Back Or Side? Why Seeing Things Differently Doesn’t Mean One Person Is Wrong
Isn’t it lovely when we feel totally aligned with another person? We see things the same, we’re on the same page, singing from the same hymn sheet.
Conversely, it can be deeply frustrating when the other person is in apparent disagreement with us. Seeing the situation differently, arguing a different point of view, maintaining they’re correct (which means, surely, that we’re wrong?).
My wife and I have a new morning routine. As we head into third trimester, our son’s kicks are getting more powerful and he loves to play in the early hours. So, when the alarm goes, I snuggle in behind Sam and press my bump onto her back so that she can feel him too. It’s a beautiful, magical bonding experience – she’s feeling him on the outside of her skin just as I’m feeling him on the inside of mine: both mummies sensing their boy simultaneously.
This morning, as soon as I was awake, I whispered excitedly to her, “He’s kicking!” In equally excited response, she started to move.
“Onto my back?” she checked.
“No, your side,” I said.
For a few seconds, it seemed we were in conflict. In my just-awake state, I felt confused, momentarily disoriented. I didn’t want her to lie on her back, I wanted her to turn onto her side so I could snuggle in behind – our usual position.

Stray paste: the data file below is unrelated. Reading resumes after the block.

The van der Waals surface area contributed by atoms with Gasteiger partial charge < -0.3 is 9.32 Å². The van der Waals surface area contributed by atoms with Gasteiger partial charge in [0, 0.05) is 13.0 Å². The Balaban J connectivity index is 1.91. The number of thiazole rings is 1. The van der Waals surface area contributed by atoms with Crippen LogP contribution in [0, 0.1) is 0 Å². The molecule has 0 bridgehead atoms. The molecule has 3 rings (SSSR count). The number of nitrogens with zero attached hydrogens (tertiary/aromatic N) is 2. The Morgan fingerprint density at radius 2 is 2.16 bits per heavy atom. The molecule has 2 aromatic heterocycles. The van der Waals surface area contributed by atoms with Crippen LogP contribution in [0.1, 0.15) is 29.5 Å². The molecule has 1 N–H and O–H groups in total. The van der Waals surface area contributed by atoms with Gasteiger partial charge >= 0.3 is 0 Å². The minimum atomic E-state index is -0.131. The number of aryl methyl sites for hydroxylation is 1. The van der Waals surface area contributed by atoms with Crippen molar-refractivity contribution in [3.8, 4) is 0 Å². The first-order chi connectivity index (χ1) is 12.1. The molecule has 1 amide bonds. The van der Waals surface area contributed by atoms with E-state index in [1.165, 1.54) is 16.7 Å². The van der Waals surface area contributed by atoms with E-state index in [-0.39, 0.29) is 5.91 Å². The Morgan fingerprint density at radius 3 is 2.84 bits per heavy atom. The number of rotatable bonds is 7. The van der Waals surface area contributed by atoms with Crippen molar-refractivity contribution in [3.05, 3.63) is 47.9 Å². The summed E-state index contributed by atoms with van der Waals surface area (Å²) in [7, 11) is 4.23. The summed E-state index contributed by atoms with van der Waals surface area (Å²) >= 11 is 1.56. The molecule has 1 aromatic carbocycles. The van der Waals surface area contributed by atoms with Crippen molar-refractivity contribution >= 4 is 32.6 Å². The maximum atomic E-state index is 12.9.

And then of course it became laughably clear: we had a different reference point. She was checking whether she should get into position to feel him kick her back (as opposed to our other favourite option: putting her hand on my tummy), and I was visualising the position she needed to get into: lying on her side.
We were saying what seemed like completely different things, yet neither of us was in any way wrong. We just had a different context for what we were responding to.
This happens so frequently in relationships – personal and professional. We speak from our own point of reference, our own context, and what comes out appears to be in conflict, but actually often isn’t.
I’m reminded of the number 6. Or should I say: the number 9.
If I laid this number on the floor and I stood at one end and you stood at the other, you would see a different number from me – but we’d both be entirely correct.
Seeing things differently doesn’t mean the other person is wrong. When viewpoints apparently conflict, check for context. Ask yourself where the other person is coming from – what’s their frame of reference?
Over to you
Any particular situations come to mind when you read this? Any conflicts or disagreements you can now see differently with this perspective? Leave a comment below, join the discussion.